ing. The authors work to point out truths of Southern culture and its moral shortcomings. The themes of this genre are developed around these goals.
The stories of Southern Gothic are, of course, set in the South. There are many Southern elements in the stories, including dialect, habits, and personalities. The history of the South is represented through the settings of the stories.
The characters are usually complex, and some of them are mentally unstable. Many of the characters may also be
oken in spirit and struggling to find a place in society once again. The morality of characters is also often questioned. Through their characters, the authors examine the harm that people can do to each other. There are also many characters who are seen as innocent, such as children and the vulnerable adult and there is a struggle for their place in the world. Whether mentally unstable, dark, or innocent, the characters try to make sense of the environment around them and the society in which they live.
The plots of Southern Gothic stories can be distu
ing and some do include supernatural elements. They often contain ironic events as a writing style. Many of the events contained in the stories are linked to racism, violence, and poverty. (See the characteristics of Southern Gothic Literature outlined below and also via link in Course Materials.)
A simplified definition of Southern Gothic: http:
Characteristics of Southern Gothic literature:
· isolation and marginalization
· violence and crime
· sense of place
· freakishness and the grotesque
· destitution and decay
· oppression and discrimination
· conflict with Christian religiosity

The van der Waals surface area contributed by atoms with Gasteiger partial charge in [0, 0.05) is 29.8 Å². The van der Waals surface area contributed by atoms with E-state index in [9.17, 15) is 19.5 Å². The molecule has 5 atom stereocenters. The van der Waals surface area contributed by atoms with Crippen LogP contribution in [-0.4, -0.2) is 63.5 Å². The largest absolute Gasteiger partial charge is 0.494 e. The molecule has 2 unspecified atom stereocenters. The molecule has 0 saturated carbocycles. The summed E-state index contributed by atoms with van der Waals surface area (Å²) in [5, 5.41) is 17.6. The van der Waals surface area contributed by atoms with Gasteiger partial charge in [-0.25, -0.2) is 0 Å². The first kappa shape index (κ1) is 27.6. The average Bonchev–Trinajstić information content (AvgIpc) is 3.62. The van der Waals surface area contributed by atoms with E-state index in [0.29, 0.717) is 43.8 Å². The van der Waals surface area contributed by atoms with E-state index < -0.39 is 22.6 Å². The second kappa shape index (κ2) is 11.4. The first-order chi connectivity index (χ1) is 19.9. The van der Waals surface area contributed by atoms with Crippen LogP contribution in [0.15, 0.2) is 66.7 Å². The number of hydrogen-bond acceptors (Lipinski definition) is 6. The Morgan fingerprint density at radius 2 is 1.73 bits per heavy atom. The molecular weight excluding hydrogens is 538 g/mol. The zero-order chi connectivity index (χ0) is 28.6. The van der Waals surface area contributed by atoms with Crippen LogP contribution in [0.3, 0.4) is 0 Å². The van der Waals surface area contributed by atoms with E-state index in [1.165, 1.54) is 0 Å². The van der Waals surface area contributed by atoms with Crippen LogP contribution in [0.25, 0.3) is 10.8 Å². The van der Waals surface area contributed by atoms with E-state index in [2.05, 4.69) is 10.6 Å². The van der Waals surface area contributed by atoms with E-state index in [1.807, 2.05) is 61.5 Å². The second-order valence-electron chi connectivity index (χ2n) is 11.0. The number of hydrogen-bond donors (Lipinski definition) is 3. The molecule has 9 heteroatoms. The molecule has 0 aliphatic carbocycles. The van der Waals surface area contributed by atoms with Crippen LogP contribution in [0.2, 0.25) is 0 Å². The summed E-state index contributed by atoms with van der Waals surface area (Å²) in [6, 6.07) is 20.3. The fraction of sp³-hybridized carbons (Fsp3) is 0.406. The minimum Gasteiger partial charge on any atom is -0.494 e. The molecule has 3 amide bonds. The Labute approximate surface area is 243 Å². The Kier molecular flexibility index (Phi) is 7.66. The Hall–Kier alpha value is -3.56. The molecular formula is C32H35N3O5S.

Elements of traditional European Gothic literature (So. Goth version in bold text):
1. Setting in a castle, primarily in dungeons or cellars, caves below ground level. (So. Goth: old plantations)
2. An atmosphere of mystery and suspense. (So. Goth: mysterious person)
3. An ancient prophecy (So. Goth: superstitions)
4. Omens, portents, visions. (So. Goth: superstitions)
5. Supernatural or otherwise inexplicable events. [So. Goth: events of foreboding]
6. High, even overwrought emotion. (So. Goth: distressed Southern personalities)
7. Women in distress and sometimes threatened by a powerful, impulsive, tyrannical male. (So. Goth: pressure of gender roles in Southern society)
8. The metonymy of gloom and ho
or. [So Goth: Southern History]
9. Subtle or overt Christian religiosity. (So. Goth: religion usually as prominent as race)
Significant Southern Gothic authors include William Faulkner, Flannery O’Connor, Harper Lee, Truman Capote, Eudora Welty, Tennessee Williams, Carson McCullers but their cues are taken from predecessors like Am
ose Bierce, Nathaniel Hawthorne and Edgar Allen Poe. We see the Southern Gothic style of writing even in the modern day through the works of authors like Cormac McCarthy.
Additionally these thematic concerns have made their way into music, TV, and film (some of which are adaptations of a Southern Gothic author’s work). These include movies like Midnight in the Garden of Good and Evil, TV shows like True Blood, American Ho
or Story, the first season of True Detective and The Vampire Diaries. Bands like Murder by Death have even introduced Southern Gothic themes into their music both in terms of style and subject matter.
Southern Gothic literature relies heavily on imagery and symbolism. Charles Reagan Wilson, Ph.D., Cook Chair of History and Professor of Southern Studies at the University of Mississippi says that, "In the Southern Gothic tradition, everything has meaning…The abandoned plantation house isn't there just to be spooky. It represents our fixation with history” (Southern Living). You will find rich symbolism throughout pieces in this literary tradition. For instance, in Poe’s “The Fall of the House of Usher” the decaying home also alludes to the physical decay (and perhaps moral decay) of the Usher family.